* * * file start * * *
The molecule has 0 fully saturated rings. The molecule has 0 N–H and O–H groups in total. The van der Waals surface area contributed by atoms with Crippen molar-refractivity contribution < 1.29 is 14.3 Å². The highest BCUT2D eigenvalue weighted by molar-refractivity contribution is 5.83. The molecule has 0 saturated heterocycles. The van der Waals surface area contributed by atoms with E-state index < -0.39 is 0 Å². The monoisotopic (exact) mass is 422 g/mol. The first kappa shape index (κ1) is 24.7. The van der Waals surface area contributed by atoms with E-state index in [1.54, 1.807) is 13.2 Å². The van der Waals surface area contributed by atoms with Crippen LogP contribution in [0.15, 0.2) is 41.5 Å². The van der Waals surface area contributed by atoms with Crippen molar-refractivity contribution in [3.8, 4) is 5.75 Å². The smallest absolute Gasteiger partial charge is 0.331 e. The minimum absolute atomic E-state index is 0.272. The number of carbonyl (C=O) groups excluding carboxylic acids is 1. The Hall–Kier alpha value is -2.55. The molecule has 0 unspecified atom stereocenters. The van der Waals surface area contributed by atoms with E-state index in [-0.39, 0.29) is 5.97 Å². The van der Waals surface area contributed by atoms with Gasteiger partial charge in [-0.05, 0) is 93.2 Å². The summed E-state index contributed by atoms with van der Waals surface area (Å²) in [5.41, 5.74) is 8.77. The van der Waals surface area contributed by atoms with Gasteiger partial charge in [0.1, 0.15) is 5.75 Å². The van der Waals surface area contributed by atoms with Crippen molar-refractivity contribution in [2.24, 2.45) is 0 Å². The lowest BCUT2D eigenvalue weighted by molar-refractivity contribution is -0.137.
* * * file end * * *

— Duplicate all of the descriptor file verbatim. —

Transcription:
The molecule has 0 fully saturated rings. The molecule has 0 N–H and O–H groups in total. The van der Waals surface area contributed by atoms with Crippen molar-refractivity contribution < 1.29 is 14.3 Å². The highest BCUT2D eigenvalue weighted by molar-refractivity contribution is 5.83. The molecule has 0 saturated heterocycles. The van der Waals surface area contributed by atoms with E-state index < -0.39 is 0 Å². The monoisotopic (exact) mass is 422 g/mol. The first kappa shape index (κ1) is 24.7. The van der Waals surface area contributed by atoms with E-state index in [1.54, 1.807) is 13.2 Å². The van der Waals surface area contributed by atoms with Crippen LogP contribution in [0.15, 0.2) is 41.5 Å². The van der Waals surface area contributed by atoms with Crippen molar-refractivity contribution in [3.8, 4) is 5.75 Å². The smallest absolute Gasteiger partial charge is 0.331 e. The minimum absolute atomic E-state index is 0.272. The number of carbonyl (C=O) groups excluding carboxylic acids is 1. The Hall–Kier alpha value is -2.55. The molecule has 0 unspecified atom stereocenters. The van der Waals surface area contributed by atoms with E-state index in [-0.39, 0.29) is 5.97 Å². The van der Waals surface area contributed by atoms with Gasteiger partial charge in [-0.05, 0) is 93.2 Å². The summed E-state index contributed by atoms with van der Waals surface area (Å²) in [5.41, 5.74) is 8.77. The van der Waals surface area contributed by atoms with Gasteiger partial charge in [0.1, 0.15) is 5.75 Å². The van der Waals surface area contributed by atoms with Crippen molar-refractivity contribution in [2.24, 2.45) is 0 Å². The lowest BCUT2D eigenvalue weighted by molar-refractivity contribution is -0.137.